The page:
The research found that parents' (aged between 50 and 75) whose adult children moved back into the family home saw a decline in their quality of life and wellbeing. But this slump in wellbeing was only when there were no other children still at home, i.e. there was no impact if other children were already living in the family home. Quality of life and wellbeing was measured across four areas: control; autonomy; pleasure; and self-realisation. The higher a score, the better the quality of life. The study found that when an adult child returned home to an "empty-nest", scores dropped significantly. Its report stated that such a drop had a substantial effect on quality of life; it was similar to developing an age-related disability, such as difficulties with walking or getting dressed! (I suspect that some of the boomerang kids had difficulties with getting out of bed and getting dressed!)
The study observed that “Over the past half century, intergenerational co-residence has declined dramatically in Western countries. However, this pattern has recently altered, and in some countries multigenerational co-residence has increased; a shift interpreted as a family response to high unemployment rates, poor job prospects and financial hardship among young adults." Clearly there are different reasons for adult kids returning home, e.g. unemployment and partnership breakdown, which are themselves distressing to parents. But after controlling for this, it was found that the return of a child still caused a significant decline in parents' wellbeing.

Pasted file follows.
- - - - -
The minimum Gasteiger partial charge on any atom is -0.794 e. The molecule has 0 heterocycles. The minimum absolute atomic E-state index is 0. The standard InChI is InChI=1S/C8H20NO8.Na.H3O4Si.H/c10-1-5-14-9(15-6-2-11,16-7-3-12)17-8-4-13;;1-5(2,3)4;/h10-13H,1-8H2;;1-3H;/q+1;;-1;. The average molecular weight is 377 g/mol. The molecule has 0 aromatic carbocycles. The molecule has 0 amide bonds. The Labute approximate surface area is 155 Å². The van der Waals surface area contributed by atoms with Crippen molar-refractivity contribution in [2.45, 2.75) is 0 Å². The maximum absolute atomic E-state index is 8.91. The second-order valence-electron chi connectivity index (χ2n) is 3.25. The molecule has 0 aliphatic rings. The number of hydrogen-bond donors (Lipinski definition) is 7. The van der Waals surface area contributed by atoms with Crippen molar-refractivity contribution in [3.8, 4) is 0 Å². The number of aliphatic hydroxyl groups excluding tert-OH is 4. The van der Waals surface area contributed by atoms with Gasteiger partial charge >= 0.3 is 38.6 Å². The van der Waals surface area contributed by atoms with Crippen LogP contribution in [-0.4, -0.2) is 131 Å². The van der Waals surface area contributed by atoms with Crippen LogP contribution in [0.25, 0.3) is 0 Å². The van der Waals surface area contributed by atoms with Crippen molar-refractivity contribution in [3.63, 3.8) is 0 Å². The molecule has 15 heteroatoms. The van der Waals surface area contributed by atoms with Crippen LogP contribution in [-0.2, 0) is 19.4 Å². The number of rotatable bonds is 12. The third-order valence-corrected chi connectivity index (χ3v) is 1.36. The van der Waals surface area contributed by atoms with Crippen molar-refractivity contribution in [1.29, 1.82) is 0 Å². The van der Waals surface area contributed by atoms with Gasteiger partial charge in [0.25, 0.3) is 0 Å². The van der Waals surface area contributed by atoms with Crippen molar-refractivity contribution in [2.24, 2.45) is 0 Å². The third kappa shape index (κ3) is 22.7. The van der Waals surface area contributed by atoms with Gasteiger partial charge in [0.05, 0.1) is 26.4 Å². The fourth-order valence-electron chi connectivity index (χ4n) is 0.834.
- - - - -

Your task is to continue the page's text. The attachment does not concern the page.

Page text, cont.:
Apparently there is a greater effect in Protestant countries compared to Catholic countries, but there is an effect in all countries. Part of the reason is that when parents no longer have children at home their marital relationship improves and they find a new balance, enjoying life through new hobbies and activities. This all goes out of the window when adult children move back.
So be warned! Make sure you have an escape strategy if your own kids look like they might boomerang back to you. I am reminded of a true story that I was told by a couple of work colleagues many years ago. They had a mutual acquaintance who had left home to go to university. One Friday, on the spur of the moment, he decided to go home for the weekend. He arrived at his home and rang the doorbell. The door opened and the man answering the door asked “Who are you?” to which he replied “Who are you?” It transpired that his parents had moved house and not told him! Was this an oversight or a cunning plan? Keep this story filed away in the back of your mind in case of emergency.